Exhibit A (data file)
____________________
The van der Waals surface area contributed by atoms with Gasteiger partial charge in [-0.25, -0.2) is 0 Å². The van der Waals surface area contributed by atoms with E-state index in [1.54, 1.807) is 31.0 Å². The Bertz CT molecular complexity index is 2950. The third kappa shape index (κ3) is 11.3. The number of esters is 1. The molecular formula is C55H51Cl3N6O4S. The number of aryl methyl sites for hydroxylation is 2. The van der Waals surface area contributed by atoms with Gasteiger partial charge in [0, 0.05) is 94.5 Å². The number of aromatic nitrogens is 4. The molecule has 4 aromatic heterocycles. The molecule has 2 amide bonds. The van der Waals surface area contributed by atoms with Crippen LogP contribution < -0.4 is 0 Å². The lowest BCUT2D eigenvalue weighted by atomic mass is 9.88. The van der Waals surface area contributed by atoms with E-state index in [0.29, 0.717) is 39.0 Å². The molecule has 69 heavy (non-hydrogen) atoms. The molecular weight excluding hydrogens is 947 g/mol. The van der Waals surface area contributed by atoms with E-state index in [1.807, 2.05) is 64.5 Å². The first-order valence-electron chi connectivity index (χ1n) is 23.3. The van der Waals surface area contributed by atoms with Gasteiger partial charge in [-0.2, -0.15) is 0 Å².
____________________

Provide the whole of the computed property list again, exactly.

The van der Waals surface area contributed by atoms with Gasteiger partial charge in [-0.25, -0.2) is 0 Å². The van der Waals surface area contributed by atoms with E-state index in [1.54, 1.807) is 31.0 Å². The Bertz CT molecular complexity index is 2950. The third kappa shape index (κ3) is 11.3. The number of esters is 1. The molecular formula is C55H51Cl3N6O4S. The number of aryl methyl sites for hydroxylation is 2. The van der Waals surface area contributed by atoms with Gasteiger partial charge in [0, 0.05) is 94.5 Å². The number of aromatic nitrogens is 4. The molecule has 4 aromatic heterocycles. The molecule has 2 amide bonds. The van der Waals surface area contributed by atoms with Crippen LogP contribution < -0.4 is 0 Å². The lowest BCUT2D eigenvalue weighted by atomic mass is 9.88. The van der Waals surface area contributed by atoms with E-state index in [0.29, 0.717) is 39.0 Å². The molecule has 69 heavy (non-hydrogen) atoms. The molecular weight excluding hydrogens is 947 g/mol. The van der Waals surface area contributed by atoms with E-state index in [1.807, 2.05) is 64.5 Å². The first-order valence-electron chi connectivity index (χ1n) is 23.3. The van der Waals surface area contributed by atoms with Gasteiger partial charge in [-0.2, -0.15) is 0 Å².